Coombsville water line plan moves forward
PETER JENSEN, Napa Valley Register, 10/24/12
Napa County is pushing forward on constructing a 4.5-mile pipeline to deliver recycled water into the Coombsville area, although a number of questions will have to be answered before the project breaks ground.
For years, many in this groundwater-reliant area have been watching their water tables drop lower as some neighbors drilled ever-deeper wells.
On Tuesday, the Napa County Board of Supervisors ratified the pipeline as the county’s preferred solution to this problem. They unanimously approved three resolutions that would allow residents and businesses to form a community facilities district to pay for their share of the pipeline’s costs.
After the supervisors voted, supporters of the pipeline project applauded.
The pipeline would help stem groundwater use in the area, which is annually deficient by 1,000 to 2,000 acre-feet, said Gerri Gorney, a resident and member of Groundwater Under Local Protection, which has backed the pipeline project. Failing to build the pipeline would lead to further depletion, she argued.
“Years later, when it’s all gone, what are people going to say? ‘You should have acted,’” Gorney said. “We have to have a reliable source of water. That is not going to happen unless we have recycled water.”
Kathy Felch, a resident who’s opposed to the project, asked the supervisors to reject it. She said the area’s water problems are man-made, and have been compounded by the development that’s occurred in the Coombsville area over the years. She argued that those paying for the pipeline could still pump groundwater.
“You are burning millions of dollars on something that has no guarantee of fixing the problem,” Felch said. “Stop the spending now. Stop the bleeding now.”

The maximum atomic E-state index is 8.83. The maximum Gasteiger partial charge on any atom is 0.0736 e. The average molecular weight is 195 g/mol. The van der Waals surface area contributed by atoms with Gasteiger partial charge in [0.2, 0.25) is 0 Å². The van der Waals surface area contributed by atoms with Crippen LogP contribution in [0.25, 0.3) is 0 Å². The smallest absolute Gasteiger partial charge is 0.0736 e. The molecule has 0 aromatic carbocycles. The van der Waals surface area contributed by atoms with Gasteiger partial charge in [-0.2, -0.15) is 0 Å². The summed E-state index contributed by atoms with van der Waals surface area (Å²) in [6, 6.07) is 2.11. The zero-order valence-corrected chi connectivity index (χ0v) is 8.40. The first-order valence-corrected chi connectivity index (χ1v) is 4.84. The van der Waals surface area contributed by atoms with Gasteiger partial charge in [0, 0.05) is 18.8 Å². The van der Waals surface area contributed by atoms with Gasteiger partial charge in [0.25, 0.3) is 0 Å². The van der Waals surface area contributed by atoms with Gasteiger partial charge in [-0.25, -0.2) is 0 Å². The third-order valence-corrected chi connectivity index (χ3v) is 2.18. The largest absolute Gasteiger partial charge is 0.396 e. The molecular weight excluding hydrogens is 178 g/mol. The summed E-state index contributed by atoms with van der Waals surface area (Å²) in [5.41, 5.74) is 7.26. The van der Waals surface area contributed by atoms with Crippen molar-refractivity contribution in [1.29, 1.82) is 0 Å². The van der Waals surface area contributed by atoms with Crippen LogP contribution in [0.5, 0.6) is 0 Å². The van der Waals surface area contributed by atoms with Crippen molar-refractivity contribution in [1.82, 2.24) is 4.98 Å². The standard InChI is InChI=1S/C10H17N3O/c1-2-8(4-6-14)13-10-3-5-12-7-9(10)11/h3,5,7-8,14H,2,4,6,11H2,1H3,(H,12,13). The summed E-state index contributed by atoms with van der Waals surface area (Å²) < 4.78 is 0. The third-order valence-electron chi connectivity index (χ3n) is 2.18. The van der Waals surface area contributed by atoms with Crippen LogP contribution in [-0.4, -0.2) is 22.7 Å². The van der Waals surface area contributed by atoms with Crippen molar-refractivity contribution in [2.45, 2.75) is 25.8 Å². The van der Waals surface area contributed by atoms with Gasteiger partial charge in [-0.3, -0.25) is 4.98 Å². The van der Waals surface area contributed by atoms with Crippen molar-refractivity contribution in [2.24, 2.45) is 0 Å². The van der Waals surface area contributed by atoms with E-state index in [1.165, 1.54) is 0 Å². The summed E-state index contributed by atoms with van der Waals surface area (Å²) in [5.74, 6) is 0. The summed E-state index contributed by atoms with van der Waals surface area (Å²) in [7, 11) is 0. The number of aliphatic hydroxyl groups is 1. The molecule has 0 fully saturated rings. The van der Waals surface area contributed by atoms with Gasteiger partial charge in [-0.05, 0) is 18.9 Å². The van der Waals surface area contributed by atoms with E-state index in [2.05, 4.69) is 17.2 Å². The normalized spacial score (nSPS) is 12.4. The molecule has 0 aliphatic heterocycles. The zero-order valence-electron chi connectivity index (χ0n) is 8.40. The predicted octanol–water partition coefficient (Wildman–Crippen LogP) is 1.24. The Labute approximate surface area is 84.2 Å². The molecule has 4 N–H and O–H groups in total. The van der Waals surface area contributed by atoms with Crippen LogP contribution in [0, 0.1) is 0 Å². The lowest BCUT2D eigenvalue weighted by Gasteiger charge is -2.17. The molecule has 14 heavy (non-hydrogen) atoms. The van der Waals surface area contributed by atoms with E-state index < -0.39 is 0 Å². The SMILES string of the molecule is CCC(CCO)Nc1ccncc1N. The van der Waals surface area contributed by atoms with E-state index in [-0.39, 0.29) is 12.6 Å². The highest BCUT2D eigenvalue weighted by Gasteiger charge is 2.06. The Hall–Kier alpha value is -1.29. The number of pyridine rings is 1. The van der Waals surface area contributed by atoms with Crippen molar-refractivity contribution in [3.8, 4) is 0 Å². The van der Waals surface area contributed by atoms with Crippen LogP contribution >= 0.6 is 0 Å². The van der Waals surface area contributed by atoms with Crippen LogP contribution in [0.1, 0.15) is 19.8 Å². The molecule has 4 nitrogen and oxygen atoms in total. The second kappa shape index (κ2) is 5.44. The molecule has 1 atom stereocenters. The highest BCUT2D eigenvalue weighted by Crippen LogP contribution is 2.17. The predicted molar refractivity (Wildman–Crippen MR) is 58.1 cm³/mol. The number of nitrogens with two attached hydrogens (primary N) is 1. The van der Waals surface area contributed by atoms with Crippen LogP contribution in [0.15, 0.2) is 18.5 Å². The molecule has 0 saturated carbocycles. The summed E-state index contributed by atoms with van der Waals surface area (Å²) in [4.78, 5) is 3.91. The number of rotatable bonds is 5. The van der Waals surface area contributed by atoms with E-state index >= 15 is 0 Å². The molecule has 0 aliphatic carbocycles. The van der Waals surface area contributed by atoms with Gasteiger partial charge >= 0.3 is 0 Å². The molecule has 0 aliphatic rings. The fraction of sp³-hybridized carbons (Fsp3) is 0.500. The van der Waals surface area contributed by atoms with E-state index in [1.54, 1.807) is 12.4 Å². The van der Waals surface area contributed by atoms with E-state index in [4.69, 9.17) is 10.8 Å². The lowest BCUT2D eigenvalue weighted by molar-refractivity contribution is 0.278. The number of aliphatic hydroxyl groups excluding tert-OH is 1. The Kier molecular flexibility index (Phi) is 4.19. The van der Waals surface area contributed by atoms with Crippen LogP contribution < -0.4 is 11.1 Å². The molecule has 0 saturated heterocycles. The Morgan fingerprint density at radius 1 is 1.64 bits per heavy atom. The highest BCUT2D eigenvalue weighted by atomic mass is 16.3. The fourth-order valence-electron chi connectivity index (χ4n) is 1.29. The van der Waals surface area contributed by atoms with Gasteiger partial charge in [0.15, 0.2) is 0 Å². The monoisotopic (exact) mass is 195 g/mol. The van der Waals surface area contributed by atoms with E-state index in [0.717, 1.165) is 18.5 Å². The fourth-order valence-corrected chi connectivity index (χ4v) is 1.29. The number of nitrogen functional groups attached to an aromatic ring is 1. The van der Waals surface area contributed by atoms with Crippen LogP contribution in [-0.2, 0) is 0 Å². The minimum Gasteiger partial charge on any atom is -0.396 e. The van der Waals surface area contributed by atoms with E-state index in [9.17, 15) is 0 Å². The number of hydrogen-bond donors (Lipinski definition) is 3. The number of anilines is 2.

Vineyards and the Napa Valley Country Club will use about two-thirds of the pipeline’s water, which would come from the Napa Sanitation District, with residents using the rest.
Potential customers will vote next month on forming an assessment district to borrow money needed to pay for the pipeline, which is estimated to cost between $12.3 million and $16.3 million. Ballots would be counted on Dec. 14.
The district would pay off the cost of the project over 20 years through annual property tax assessments.
The difference in costs depends on whether the county wants to build a pipeline large enough to deliver 2,000 acre-feet of water, costing $16.3 million, or 1,000 acre-feet, which has an estimate of $12.3 million. The county has a $1.9 million grant from the U.S. Bureau of Reclamation to defray these costs.
The county has designed the pipeline to deliver 2,000 acre-feet, but doesn’t have enough potential customers to pay the price tag. It does have enough customers to build the 1,000 acre-feet pipeline.
These circumstances could change, however, as the county is still eligible for more federal funding. It has applied for another $2 million in federal grants. More customers could also sign up to be a part of the project.
Supervisor Keith Caldwell said the project might also get funding from the state government through Proposition 84, which voters passed in 2006 to improve water quality and supplies in California.
If the assessment is approved by property owners, construction on the pipeline would likely begin next spring.
The county also has to make a decision on where to locate the pipeline’s pump station. The pipeline, which originates at Napa Sanitation District’s treatment plant on the Napa River, currently extends from Napa State Hospital along East Imola Avenue to Skyline Park. The county had planned to locate the pump station in the park.
The county was in negotiations with the state government to purchase Skyline, but Caldwell said Tuesday that those have yet to bear fruit due to a disagreement on the price of the park.
Caldwell said the pump station could be placed on the state hospital’s grounds or on a piece of private property farther east.